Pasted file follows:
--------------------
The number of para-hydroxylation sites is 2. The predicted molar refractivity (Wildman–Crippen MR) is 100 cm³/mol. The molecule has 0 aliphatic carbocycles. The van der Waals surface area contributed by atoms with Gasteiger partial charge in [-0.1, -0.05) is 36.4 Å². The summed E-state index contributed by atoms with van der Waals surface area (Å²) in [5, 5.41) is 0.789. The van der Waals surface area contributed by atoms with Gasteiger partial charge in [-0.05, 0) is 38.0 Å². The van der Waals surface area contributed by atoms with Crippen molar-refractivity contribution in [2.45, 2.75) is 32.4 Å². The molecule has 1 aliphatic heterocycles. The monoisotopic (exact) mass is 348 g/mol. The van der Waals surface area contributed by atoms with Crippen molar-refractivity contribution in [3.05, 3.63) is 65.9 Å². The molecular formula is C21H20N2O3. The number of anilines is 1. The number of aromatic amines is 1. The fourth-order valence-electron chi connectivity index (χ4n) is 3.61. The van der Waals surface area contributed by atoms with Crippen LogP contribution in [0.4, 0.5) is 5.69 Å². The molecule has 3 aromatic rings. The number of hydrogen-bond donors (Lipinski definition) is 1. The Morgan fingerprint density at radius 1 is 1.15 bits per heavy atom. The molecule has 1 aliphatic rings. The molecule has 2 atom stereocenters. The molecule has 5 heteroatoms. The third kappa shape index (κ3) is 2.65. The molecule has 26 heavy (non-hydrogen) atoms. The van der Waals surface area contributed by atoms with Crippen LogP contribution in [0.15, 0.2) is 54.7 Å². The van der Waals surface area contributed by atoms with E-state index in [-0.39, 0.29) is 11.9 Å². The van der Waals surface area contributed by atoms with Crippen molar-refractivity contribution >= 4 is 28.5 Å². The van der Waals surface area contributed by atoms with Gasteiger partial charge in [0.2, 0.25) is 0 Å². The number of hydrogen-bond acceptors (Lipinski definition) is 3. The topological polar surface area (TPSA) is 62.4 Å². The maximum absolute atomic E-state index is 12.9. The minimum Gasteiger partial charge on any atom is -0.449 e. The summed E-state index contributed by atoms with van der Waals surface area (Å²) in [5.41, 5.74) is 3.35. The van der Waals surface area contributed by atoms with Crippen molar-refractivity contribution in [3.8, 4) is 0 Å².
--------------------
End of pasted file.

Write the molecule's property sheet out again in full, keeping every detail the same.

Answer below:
The number of para-hydroxylation sites is 2. The predicted molar refractivity (Wildman–Crippen MR) is 100 cm³/mol. The molecule has 0 aliphatic carbocycles. The van der Waals surface area contributed by atoms with Gasteiger partial charge in [-0.1, -0.05) is 36.4 Å². The summed E-state index contributed by atoms with van der Waals surface area (Å²) in [5, 5.41) is 0.789. The van der Waals surface area contributed by atoms with Gasteiger partial charge in [-0.05, 0) is 38.0 Å². The van der Waals surface area contributed by atoms with Crippen molar-refractivity contribution in [2.45, 2.75) is 32.4 Å². The molecule has 1 aliphatic heterocycles. The monoisotopic (exact) mass is 348 g/mol. The van der Waals surface area contributed by atoms with Crippen molar-refractivity contribution in [3.05, 3.63) is 65.9 Å². The molecular formula is C21H20N2O3. The number of anilines is 1. The number of aromatic amines is 1. The fourth-order valence-electron chi connectivity index (χ4n) is 3.61. The van der Waals surface area contributed by atoms with Crippen LogP contribution in [0.4, 0.5) is 5.69 Å². The molecule has 3 aromatic rings. The number of hydrogen-bond donors (Lipinski definition) is 1. The Morgan fingerprint density at radius 1 is 1.15 bits per heavy atom. The molecule has 1 aliphatic rings. The molecule has 2 atom stereocenters. The molecule has 5 heteroatoms. The third kappa shape index (κ3) is 2.65. The molecule has 26 heavy (non-hydrogen) atoms. The van der Waals surface area contributed by atoms with Crippen LogP contribution in [0.15, 0.2) is 54.7 Å². The van der Waals surface area contributed by atoms with E-state index in [-0.39, 0.29) is 11.9 Å². The van der Waals surface area contributed by atoms with Crippen molar-refractivity contribution >= 4 is 28.5 Å². The van der Waals surface area contributed by atoms with Gasteiger partial charge in [0.2, 0.25) is 0 Å². The number of hydrogen-bond acceptors (Lipinski definition) is 3. The topological polar surface area (TPSA) is 62.4 Å². The maximum absolute atomic E-state index is 12.9. The minimum Gasteiger partial charge on any atom is -0.449 e. The summed E-state index contributed by atoms with van der Waals surface area (Å²) in [5.41, 5.74) is 3.35. The van der Waals surface area contributed by atoms with Crippen molar-refractivity contribution in [3.8, 4) is 0 Å².